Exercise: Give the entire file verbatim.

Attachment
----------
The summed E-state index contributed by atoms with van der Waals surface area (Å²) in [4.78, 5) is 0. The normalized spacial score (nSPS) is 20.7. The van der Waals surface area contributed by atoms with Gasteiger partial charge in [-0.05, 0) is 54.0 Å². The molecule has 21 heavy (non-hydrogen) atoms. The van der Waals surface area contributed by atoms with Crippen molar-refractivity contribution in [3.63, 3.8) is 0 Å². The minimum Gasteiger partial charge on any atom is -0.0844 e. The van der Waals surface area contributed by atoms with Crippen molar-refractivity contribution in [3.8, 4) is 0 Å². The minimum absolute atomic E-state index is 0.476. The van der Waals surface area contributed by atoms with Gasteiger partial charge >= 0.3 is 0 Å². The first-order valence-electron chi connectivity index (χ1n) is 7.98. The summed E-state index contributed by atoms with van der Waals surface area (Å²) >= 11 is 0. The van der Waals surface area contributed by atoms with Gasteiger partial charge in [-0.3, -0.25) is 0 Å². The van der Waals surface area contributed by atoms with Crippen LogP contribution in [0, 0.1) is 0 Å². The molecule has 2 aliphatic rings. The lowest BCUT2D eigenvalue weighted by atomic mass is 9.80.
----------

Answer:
The summed E-state index contributed by atoms with van der Waals surface area (Å²) in [4.78, 5) is 0. The normalized spacial score (nSPS) is 20.7. The van der Waals surface area contributed by atoms with Gasteiger partial charge in [-0.05, 0) is 54.0 Å². The molecule has 21 heavy (non-hydrogen) atoms. The van der Waals surface area contributed by atoms with Crippen molar-refractivity contribution in [3.63, 3.8) is 0 Å². The minimum Gasteiger partial charge on any atom is -0.0844 e. The van der Waals surface area contributed by atoms with Crippen molar-refractivity contribution in [3.8, 4) is 0 Å². The minimum absolute atomic E-state index is 0.476. The van der Waals surface area contributed by atoms with Gasteiger partial charge >= 0.3 is 0 Å². The first-order valence-electron chi connectivity index (χ1n) is 7.98. The summed E-state index contributed by atoms with van der Waals surface area (Å²) >= 11 is 0. The van der Waals surface area contributed by atoms with Gasteiger partial charge in [-0.3, -0.25) is 0 Å². The van der Waals surface area contributed by atoms with Crippen LogP contribution in [0, 0.1) is 0 Å². The molecule has 2 aliphatic rings. The lowest BCUT2D eigenvalue weighted by atomic mass is 9.80.